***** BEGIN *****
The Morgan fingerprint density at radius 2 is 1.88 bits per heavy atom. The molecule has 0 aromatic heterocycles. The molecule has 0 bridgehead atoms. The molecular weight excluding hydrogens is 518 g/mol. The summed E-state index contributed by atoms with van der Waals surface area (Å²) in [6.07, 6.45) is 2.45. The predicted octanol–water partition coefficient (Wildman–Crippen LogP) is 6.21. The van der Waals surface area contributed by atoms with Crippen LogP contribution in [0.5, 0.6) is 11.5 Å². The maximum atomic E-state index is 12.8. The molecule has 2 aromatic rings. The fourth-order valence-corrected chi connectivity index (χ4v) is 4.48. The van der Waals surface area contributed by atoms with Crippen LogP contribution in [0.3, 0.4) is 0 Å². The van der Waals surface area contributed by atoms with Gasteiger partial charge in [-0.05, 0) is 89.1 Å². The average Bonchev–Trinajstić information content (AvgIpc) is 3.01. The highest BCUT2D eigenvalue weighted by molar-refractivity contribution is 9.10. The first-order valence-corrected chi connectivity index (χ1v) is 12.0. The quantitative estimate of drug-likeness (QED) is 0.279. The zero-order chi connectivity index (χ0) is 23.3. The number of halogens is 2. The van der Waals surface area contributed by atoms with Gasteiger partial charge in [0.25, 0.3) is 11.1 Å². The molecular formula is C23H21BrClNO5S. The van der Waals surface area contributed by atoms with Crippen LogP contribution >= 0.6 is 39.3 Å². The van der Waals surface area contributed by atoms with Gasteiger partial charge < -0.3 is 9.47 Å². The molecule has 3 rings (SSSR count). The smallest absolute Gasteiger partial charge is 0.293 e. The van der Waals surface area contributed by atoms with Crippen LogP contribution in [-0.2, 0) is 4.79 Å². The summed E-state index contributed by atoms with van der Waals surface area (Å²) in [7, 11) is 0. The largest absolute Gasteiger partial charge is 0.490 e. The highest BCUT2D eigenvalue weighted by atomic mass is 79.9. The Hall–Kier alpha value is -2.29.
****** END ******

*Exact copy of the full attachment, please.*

The Morgan fingerprint density at radius 2 is 1.88 bits per heavy atom. The molecule has 0 aromatic heterocycles. The molecule has 0 bridgehead atoms. The molecular weight excluding hydrogens is 518 g/mol. The summed E-state index contributed by atoms with van der Waals surface area (Å²) in [6.07, 6.45) is 2.45. The predicted octanol–water partition coefficient (Wildman–Crippen LogP) is 6.21. The van der Waals surface area contributed by atoms with Crippen LogP contribution in [0.5, 0.6) is 11.5 Å². The maximum atomic E-state index is 12.8. The molecule has 2 aromatic rings. The fourth-order valence-corrected chi connectivity index (χ4v) is 4.48. The van der Waals surface area contributed by atoms with Crippen LogP contribution in [0.3, 0.4) is 0 Å². The van der Waals surface area contributed by atoms with Gasteiger partial charge in [-0.05, 0) is 89.1 Å². The average Bonchev–Trinajstić information content (AvgIpc) is 3.01. The highest BCUT2D eigenvalue weighted by molar-refractivity contribution is 9.10. The first-order valence-corrected chi connectivity index (χ1v) is 12.0. The quantitative estimate of drug-likeness (QED) is 0.279. The zero-order chi connectivity index (χ0) is 23.3. The number of halogens is 2. The van der Waals surface area contributed by atoms with Gasteiger partial charge in [0.25, 0.3) is 11.1 Å². The molecular formula is C23H21BrClNO5S. The van der Waals surface area contributed by atoms with Crippen LogP contribution >= 0.6 is 39.3 Å². The van der Waals surface area contributed by atoms with Gasteiger partial charge < -0.3 is 9.47 Å². The molecule has 3 rings (SSSR count). The smallest absolute Gasteiger partial charge is 0.293 e. The van der Waals surface area contributed by atoms with Crippen LogP contribution in [-0.2, 0) is 4.79 Å². The summed E-state index contributed by atoms with van der Waals surface area (Å²) in [7, 11) is 0. The largest absolute Gasteiger partial charge is 0.490 e. The highest BCUT2D eigenvalue weighted by atomic mass is 79.9. The Hall–Kier alpha value is -2.29.